Andrew Bridgewater, a Chartered Psychologist in the UK, has made it his life’s work to help others overcome depression. Andrew shared his own experience with severe depression and hospitalization, the taboo surrounding mental health, and how others can make permanent, natural, and healthy changes to ward off depression and live a happy, fulfilling life.
Today I sat with Grace, a survivor and victor. After years of abuse at the hands of her father, Grace struggled with homelessness, self-worth, and forgiveness before she was empowered to be the woman she was meant to be. She is an inspiration to so many with her cheerfulness and positive outlook.
Unless you personally experience something, it is very difficult to fundamentally understand it. When I heard domestic violence referred to as an act of terrorism, it hit home. I had never had the words to put to what I went through and the damage it ultimately caused to me; my person, my well-being, my emotional state, and my relationships. The person I had once been had been destroyed.
Ms. Angine Moss is an entrepreneur. She is the founder and president of Hosanna4Youth, a 501(C)3 organization dedicated to serving the needs of youth who are considered at-risk within our communities. EXPOSE The Conversation, a Hosanna program, focuses on bringing awareness and prevention to incest, molestation and rape within families, was born as a result of her own personal experience. Angine believes that if we can help an individual, we can reunite a family and change the dynamics of what we call community.
Courageous Conversations is a round-table approach to having those difficult conversations. Dr. Katharine Campbell, Dr. Laura Finley, Kris Drum (Owner of A Healing Space), and I (Amy Daumit, your host) sat down to discuss how violence in the media influences a culture of abuse and violence against women.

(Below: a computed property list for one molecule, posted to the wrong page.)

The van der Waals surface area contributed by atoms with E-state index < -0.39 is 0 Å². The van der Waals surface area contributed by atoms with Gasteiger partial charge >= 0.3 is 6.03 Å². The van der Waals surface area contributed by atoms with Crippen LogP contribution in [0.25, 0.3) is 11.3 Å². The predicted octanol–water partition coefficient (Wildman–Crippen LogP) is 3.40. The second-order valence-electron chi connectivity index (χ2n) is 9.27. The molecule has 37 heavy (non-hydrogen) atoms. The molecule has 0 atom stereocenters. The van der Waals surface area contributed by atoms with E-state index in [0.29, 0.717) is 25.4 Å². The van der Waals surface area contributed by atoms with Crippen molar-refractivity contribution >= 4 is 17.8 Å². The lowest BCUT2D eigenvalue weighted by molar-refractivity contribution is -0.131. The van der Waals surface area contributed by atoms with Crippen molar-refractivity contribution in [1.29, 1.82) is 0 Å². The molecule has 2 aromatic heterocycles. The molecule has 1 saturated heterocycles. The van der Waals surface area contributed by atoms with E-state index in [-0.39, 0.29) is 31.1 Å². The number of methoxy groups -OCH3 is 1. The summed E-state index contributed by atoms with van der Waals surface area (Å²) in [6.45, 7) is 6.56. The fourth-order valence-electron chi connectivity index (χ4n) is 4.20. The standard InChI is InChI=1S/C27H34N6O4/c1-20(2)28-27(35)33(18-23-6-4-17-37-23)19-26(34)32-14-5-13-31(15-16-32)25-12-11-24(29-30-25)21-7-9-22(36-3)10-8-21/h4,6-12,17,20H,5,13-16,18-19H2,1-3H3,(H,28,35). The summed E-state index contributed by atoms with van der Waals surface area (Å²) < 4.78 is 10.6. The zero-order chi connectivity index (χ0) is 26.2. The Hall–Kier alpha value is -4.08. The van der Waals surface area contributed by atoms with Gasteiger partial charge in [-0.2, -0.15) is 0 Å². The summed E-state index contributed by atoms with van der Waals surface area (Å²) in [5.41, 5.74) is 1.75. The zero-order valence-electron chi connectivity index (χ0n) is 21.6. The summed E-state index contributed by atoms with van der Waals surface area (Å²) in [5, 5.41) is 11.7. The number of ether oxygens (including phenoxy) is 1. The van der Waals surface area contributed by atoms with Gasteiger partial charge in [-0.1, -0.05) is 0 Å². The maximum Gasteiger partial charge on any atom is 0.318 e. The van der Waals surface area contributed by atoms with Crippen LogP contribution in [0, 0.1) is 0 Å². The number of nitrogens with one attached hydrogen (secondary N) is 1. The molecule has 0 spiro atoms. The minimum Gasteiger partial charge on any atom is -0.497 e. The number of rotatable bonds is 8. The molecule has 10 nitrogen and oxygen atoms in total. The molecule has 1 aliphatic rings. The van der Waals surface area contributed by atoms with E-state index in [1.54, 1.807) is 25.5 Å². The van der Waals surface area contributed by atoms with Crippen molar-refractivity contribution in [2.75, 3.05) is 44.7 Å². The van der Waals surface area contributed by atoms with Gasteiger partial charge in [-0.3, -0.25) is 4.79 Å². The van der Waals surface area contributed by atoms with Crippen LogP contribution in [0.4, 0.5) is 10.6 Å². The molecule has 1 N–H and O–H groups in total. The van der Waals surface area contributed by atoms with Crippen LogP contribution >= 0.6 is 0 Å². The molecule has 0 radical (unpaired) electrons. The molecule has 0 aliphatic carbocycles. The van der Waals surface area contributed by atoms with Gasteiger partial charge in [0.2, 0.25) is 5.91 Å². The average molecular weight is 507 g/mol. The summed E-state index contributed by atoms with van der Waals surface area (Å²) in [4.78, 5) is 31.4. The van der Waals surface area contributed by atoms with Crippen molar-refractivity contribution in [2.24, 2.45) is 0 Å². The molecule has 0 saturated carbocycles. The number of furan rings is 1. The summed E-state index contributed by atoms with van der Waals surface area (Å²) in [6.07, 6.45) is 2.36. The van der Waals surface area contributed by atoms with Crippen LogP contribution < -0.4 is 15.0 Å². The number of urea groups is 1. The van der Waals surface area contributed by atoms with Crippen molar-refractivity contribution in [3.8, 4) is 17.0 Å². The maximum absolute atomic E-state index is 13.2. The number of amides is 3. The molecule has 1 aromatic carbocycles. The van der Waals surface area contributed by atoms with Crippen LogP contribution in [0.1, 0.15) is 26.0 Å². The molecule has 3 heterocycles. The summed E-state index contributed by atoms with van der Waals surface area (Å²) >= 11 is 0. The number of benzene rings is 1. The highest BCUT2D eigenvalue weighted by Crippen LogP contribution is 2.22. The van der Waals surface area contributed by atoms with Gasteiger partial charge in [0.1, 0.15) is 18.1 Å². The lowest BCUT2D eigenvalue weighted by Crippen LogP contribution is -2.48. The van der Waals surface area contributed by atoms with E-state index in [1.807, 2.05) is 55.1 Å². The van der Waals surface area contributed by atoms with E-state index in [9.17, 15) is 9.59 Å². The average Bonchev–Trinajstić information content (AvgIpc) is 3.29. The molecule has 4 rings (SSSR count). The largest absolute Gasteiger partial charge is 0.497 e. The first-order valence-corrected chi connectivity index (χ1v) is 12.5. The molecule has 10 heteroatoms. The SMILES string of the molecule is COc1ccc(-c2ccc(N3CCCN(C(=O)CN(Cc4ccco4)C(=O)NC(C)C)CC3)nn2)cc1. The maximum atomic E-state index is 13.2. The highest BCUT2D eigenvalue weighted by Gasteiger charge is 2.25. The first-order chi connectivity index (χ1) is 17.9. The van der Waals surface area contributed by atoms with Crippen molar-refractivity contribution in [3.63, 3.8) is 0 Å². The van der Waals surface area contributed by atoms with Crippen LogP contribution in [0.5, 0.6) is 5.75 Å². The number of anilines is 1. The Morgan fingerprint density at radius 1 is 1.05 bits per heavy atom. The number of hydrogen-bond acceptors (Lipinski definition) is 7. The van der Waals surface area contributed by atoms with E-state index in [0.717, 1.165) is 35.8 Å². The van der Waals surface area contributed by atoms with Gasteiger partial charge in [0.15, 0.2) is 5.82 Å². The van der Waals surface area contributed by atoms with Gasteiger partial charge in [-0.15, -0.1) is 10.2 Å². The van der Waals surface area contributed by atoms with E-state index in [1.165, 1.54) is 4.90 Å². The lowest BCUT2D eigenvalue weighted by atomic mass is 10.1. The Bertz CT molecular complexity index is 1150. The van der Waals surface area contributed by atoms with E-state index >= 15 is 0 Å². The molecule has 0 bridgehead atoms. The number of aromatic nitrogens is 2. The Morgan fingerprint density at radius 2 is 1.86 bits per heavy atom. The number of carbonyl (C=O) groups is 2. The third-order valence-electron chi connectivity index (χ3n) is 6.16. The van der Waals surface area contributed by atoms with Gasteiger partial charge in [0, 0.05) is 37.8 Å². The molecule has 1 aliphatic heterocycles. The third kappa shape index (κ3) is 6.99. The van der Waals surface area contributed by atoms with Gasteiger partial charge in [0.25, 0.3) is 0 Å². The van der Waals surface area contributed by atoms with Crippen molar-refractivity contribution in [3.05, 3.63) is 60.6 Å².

Our conversation began with a focus on the media but quickly took us down a path of how society perceives violence, how gender roles affect our outlook and healing, and how we can change the cultural perspective on violence against individuals and groups. It is apparent to all of us how this issue of violence is far-reaching and broader than we often give it credit for.
Take Away: Violence against women is violence against everyone.
Today I sat down with Survivor Rosie for Part 2 and, wow, was it powerful! Rosie reminded us that the cycle of abuse never ends when you are forced to have contact with your abuser. From court hearings to child swap, manipulation and threats are a constant part of her life now. She reminds us that we should never judge a book by its cover and to always be aware of the struggles others might be facing.
Rosie survived years of abuse at the hands of her husband. She shares with us her experiences in childhood and how even when we think we do everything right, in choosing a mate, or how strong we believe we are as an individual, we can miss critical signs and find ourselves in a very difficult and dangerous situation. Her’s is a story of strength and healing you won’t want to miss.